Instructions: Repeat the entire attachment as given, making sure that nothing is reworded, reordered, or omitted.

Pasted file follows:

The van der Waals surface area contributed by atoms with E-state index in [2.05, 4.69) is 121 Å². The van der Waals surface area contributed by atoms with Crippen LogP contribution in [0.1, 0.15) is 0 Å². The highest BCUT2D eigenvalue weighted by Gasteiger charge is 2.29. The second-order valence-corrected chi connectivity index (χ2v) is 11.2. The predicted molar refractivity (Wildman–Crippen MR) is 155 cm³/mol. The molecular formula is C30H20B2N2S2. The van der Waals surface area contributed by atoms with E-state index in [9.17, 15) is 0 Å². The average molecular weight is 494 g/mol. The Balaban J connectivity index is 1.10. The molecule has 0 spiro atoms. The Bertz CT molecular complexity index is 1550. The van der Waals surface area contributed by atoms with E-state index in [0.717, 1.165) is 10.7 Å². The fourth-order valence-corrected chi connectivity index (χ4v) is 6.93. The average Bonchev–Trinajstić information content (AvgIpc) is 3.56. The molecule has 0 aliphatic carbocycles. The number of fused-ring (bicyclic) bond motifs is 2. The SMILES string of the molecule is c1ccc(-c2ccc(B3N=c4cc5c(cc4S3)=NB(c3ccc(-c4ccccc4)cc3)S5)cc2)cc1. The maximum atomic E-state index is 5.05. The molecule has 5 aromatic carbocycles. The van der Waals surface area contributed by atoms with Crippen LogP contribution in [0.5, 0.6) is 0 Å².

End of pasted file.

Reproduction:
The van der Waals surface area contributed by atoms with E-state index in [2.05, 4.69) is 121 Å². The van der Waals surface area contributed by atoms with Crippen LogP contribution in [0.1, 0.15) is 0 Å². The highest BCUT2D eigenvalue weighted by Gasteiger charge is 2.29. The second-order valence-corrected chi connectivity index (χ2v) is 11.2. The predicted molar refractivity (Wildman–Crippen MR) is 155 cm³/mol. The molecular formula is C30H20B2N2S2. The van der Waals surface area contributed by atoms with E-state index in [9.17, 15) is 0 Å². The average molecular weight is 494 g/mol. The Balaban J connectivity index is 1.10. The molecule has 0 spiro atoms. The Bertz CT molecular complexity index is 1550. The van der Waals surface area contributed by atoms with E-state index in [0.717, 1.165) is 10.7 Å². The fourth-order valence-corrected chi connectivity index (χ4v) is 6.93. The average Bonchev–Trinajstić information content (AvgIpc) is 3.56. The molecule has 0 aliphatic carbocycles. The number of fused-ring (bicyclic) bond motifs is 2. The SMILES string of the molecule is c1ccc(-c2ccc(B3N=c4cc5c(cc4S3)=NB(c3ccc(-c4ccccc4)cc3)S5)cc2)cc1. The maximum atomic E-state index is 5.05. The molecule has 5 aromatic carbocycles. The van der Waals surface area contributed by atoms with Crippen LogP contribution in [0.5, 0.6) is 0 Å².